The FCC is rolling out its National Broadband Plan this week, a framework that envisions high-speed Internet for all, with a use that extends far beyond entertainment to use in fighting climate change and reducing health care costs. And the Obama administration is anxious to show that this will be a central driver of jobs over the next decade, just as the rise of dial-up Internet and cellular was in the 1990s.

While broadcasters inevitably will have concerns over giving up spectrum to make the plan work (and to finance it), as well as the end of over-the-air television as we know it, Hollywood’s biggest immediate concern is piracy.

The fear is that, left unchecked, the roll out of ubiquitous broadband will mean an unstoppable cascade of copyright infringement, where downloading is ever easier and more widespread. (Paramount has been among the most vocal, having gone before the FCC to charge that piracy has moved from “geek to sleek” and that 5 million copies of “Star Trek” were downloaded by the end of August, when the pic was still in some theaters). That’s in part why the MPAA and other orgs have been ever-more-aggressive in pitching the importance of copyright as a source of jobs, with the highlight being Vice President Joseph Biden’s summit with studio heads and labor leaders last December.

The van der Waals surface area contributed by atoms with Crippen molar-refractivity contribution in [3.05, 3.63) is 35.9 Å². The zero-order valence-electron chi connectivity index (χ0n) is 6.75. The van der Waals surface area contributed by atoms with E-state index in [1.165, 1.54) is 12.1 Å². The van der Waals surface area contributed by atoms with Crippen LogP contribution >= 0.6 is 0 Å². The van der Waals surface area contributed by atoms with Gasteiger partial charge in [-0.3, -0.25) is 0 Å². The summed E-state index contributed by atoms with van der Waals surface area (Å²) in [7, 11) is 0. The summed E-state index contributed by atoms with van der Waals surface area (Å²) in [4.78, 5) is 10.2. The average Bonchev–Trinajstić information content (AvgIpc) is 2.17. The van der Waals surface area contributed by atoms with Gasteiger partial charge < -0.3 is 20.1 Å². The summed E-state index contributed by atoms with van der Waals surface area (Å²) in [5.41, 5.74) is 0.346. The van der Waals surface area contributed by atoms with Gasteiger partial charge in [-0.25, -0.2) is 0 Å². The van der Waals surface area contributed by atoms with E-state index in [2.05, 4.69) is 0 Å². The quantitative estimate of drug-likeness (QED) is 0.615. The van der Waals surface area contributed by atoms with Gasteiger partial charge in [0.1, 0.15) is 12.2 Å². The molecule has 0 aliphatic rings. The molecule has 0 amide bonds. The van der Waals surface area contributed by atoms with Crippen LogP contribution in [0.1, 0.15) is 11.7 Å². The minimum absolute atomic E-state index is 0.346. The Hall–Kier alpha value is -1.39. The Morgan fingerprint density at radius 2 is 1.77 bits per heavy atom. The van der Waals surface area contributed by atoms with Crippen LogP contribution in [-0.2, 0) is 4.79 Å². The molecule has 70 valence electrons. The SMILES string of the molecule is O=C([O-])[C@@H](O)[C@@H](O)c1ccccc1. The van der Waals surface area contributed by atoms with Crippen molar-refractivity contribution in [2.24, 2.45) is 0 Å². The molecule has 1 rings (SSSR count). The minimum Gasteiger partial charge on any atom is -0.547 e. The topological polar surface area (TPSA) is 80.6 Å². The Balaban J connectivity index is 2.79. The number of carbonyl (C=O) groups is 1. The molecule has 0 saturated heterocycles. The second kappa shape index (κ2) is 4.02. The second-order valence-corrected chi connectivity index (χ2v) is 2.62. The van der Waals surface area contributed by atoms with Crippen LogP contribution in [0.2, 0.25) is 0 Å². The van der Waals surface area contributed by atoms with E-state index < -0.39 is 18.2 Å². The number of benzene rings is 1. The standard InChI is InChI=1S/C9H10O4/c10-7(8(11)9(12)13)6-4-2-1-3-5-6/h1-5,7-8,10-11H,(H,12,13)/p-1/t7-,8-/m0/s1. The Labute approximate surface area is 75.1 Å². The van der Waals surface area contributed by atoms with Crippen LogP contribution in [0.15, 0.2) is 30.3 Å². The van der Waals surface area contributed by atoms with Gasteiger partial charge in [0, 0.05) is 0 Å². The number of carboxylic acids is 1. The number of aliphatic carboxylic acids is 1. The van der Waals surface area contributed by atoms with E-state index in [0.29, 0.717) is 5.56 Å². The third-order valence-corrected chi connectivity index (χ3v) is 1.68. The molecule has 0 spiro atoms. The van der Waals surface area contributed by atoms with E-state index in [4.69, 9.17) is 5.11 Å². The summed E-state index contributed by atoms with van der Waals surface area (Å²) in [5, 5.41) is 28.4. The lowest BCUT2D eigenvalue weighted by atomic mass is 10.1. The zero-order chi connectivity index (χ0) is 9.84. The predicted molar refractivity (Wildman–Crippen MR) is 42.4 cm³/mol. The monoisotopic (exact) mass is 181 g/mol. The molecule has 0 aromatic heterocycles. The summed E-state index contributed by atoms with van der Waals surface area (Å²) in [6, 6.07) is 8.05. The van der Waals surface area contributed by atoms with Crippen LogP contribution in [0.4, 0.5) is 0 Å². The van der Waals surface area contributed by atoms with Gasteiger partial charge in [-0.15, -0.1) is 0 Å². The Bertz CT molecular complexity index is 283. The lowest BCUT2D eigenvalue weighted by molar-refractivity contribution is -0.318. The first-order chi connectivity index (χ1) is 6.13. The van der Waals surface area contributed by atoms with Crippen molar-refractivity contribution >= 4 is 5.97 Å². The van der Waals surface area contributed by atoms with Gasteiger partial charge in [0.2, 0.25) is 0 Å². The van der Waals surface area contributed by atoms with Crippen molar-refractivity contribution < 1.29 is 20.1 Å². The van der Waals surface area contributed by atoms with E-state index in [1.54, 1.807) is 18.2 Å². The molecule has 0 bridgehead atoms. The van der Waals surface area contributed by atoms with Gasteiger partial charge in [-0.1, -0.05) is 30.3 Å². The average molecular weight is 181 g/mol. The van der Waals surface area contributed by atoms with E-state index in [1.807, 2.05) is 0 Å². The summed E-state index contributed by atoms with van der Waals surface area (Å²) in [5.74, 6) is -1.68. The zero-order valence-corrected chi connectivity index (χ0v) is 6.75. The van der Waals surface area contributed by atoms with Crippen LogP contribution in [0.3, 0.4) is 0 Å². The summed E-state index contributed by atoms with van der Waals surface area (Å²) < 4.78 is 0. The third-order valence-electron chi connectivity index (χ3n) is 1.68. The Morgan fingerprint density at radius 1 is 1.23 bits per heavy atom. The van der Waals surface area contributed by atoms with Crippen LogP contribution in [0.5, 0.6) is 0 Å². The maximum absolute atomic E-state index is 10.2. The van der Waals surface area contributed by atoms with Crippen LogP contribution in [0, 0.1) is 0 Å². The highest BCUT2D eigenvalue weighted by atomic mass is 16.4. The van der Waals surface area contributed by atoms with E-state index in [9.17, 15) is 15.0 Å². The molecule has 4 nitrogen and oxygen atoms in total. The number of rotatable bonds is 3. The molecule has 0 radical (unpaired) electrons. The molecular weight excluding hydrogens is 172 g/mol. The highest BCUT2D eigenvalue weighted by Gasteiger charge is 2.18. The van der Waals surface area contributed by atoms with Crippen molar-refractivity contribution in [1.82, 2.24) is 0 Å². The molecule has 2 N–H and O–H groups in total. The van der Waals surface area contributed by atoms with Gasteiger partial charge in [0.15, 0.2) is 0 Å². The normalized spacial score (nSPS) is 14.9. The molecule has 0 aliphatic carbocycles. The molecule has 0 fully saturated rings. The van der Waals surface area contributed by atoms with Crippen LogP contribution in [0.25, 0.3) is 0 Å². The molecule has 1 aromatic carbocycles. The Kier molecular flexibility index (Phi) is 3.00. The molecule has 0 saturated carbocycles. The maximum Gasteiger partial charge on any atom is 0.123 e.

Some consumer groups, like Public Knowledge, which has been a foe of the MPAA on a host of issues, warn that the plan shouldn’t give greater flexibility to the industry and Internet service providers to track down pirates, particularly through the use of filtering technologies, as it will be giving big media too much power to dictate what is to go online. And the Writers Guild of America, West, while supportive of such efforts as a “three-strikes” way of fighting Internet piracy, is markedly more cautious than other industry unions, expressing fears that independent creators will be at a disadvantage if studios and Internet providers have all the tools to fight piracy and independent creators do not.

The executive summary of the FCC’s National Broadband Plan is here.

Update: As expected, broadcasters are not thrilled with some of the provisions of the plan, including one to charge them fees for the excess spectrum they hold as a way to get them to give it up and put it up for auction.

Dennis Wharton, exec VP of the National Assn. of Broadcasters, released this statement:

“As the original wireless technology, broadcasters provide a ‘one-to-everyone’ communications service that provides news, entertainment and lifeline information to millions of Americans in daily life and times of crisis.

“We were pleased by initial indications from FCC members that any spectrum reallocation would be voluntary, and were therefore prepared to move forward in a constructive fashion on that basis. However, we are concerned by reports today that suggest many aspects of the plan may in fact not be as voluntary as originally promised. Moreover, as the nation’s only communications service that is free, local and ubiquitous, we would oppose any attempt to impose onerous new spectrum fees on broadcasters.

“Finally, we strongly support congressional efforts to conduct an inventory of all available spectrum, and believe that no reallocation plan should move forward without a complete accounting of how the airwaves are allocated, licensed and used.”